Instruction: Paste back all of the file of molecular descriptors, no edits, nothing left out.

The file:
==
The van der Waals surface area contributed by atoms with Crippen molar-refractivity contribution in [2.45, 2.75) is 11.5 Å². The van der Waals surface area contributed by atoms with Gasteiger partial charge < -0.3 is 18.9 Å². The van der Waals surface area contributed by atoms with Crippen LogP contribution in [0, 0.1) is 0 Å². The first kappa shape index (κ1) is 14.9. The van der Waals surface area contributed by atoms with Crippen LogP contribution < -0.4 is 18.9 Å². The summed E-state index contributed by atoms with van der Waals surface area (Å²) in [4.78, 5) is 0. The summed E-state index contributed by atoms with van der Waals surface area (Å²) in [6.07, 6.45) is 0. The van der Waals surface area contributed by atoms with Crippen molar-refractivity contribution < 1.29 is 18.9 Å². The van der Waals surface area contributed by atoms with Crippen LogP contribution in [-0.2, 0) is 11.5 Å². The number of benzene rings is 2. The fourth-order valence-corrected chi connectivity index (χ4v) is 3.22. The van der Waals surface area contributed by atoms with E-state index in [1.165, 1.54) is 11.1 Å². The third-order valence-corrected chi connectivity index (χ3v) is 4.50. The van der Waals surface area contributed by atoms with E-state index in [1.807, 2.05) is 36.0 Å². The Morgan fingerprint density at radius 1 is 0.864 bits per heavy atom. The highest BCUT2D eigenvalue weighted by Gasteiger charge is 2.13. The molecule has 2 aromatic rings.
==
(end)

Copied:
The van der Waals surface area contributed by atoms with Crippen molar-refractivity contribution in [2.45, 2.75) is 11.5 Å². The van der Waals surface area contributed by atoms with Gasteiger partial charge < -0.3 is 18.9 Å². The van der Waals surface area contributed by atoms with Crippen LogP contribution in [0, 0.1) is 0 Å². The first kappa shape index (κ1) is 14.9. The van der Waals surface area contributed by atoms with Crippen LogP contribution < -0.4 is 18.9 Å². The summed E-state index contributed by atoms with van der Waals surface area (Å²) in [4.78, 5) is 0. The summed E-state index contributed by atoms with van der Waals surface area (Å²) in [6.07, 6.45) is 0. The van der Waals surface area contributed by atoms with Crippen molar-refractivity contribution < 1.29 is 18.9 Å². The van der Waals surface area contributed by atoms with Crippen LogP contribution in [-0.2, 0) is 11.5 Å². The number of benzene rings is 2. The fourth-order valence-corrected chi connectivity index (χ4v) is 3.22. The van der Waals surface area contributed by atoms with E-state index in [1.165, 1.54) is 11.1 Å². The third-order valence-corrected chi connectivity index (χ3v) is 4.50. The van der Waals surface area contributed by atoms with E-state index in [1.807, 2.05) is 36.0 Å². The Morgan fingerprint density at radius 1 is 0.864 bits per heavy atom. The highest BCUT2D eigenvalue weighted by Gasteiger charge is 2.13. The molecule has 2 aromatic rings.